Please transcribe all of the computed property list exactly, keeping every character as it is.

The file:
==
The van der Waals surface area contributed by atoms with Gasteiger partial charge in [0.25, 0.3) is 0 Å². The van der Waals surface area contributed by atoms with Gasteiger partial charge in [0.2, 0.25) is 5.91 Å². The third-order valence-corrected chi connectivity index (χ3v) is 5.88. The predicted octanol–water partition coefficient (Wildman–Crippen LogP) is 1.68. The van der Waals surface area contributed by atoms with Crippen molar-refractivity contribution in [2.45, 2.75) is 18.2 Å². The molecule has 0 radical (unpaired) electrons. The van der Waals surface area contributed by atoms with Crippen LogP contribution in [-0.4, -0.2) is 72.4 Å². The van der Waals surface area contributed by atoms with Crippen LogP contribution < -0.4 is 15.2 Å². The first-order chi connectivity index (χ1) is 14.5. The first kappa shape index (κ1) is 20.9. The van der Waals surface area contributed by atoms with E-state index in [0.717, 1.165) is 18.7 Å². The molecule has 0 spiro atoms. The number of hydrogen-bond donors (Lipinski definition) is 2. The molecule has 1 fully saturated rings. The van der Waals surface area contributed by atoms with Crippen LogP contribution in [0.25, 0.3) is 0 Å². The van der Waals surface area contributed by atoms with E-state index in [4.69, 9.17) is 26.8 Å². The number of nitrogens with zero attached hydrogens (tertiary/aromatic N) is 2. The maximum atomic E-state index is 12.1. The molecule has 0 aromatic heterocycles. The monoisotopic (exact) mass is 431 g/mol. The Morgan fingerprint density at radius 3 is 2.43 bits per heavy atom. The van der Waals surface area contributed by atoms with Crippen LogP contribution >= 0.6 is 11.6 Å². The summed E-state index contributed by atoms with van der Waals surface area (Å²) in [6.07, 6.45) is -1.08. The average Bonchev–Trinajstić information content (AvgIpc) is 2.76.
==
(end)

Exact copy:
The van der Waals surface area contributed by atoms with Gasteiger partial charge in [0.25, 0.3) is 0 Å². The van der Waals surface area contributed by atoms with Gasteiger partial charge in [0.2, 0.25) is 5.91 Å². The third-order valence-corrected chi connectivity index (χ3v) is 5.88. The predicted octanol–water partition coefficient (Wildman–Crippen LogP) is 1.68. The van der Waals surface area contributed by atoms with Crippen molar-refractivity contribution in [2.45, 2.75) is 18.2 Å². The molecule has 0 radical (unpaired) electrons. The van der Waals surface area contributed by atoms with Crippen LogP contribution in [-0.4, -0.2) is 72.4 Å². The van der Waals surface area contributed by atoms with Crippen LogP contribution < -0.4 is 15.2 Å². The first-order chi connectivity index (χ1) is 14.5. The first kappa shape index (κ1) is 20.9. The van der Waals surface area contributed by atoms with E-state index in [0.717, 1.165) is 18.7 Å². The molecule has 0 spiro atoms. The number of hydrogen-bond donors (Lipinski definition) is 2. The molecule has 1 fully saturated rings. The van der Waals surface area contributed by atoms with Crippen LogP contribution in [0.25, 0.3) is 0 Å². The van der Waals surface area contributed by atoms with E-state index in [4.69, 9.17) is 26.8 Å². The number of nitrogens with zero attached hydrogens (tertiary/aromatic N) is 2. The maximum atomic E-state index is 12.1. The molecule has 0 aromatic heterocycles. The monoisotopic (exact) mass is 431 g/mol. The Morgan fingerprint density at radius 3 is 2.43 bits per heavy atom. The van der Waals surface area contributed by atoms with Crippen LogP contribution >= 0.6 is 11.6 Å². The summed E-state index contributed by atoms with van der Waals surface area (Å²) in [6.07, 6.45) is -1.08. The average Bonchev–Trinajstić information content (AvgIpc) is 2.76.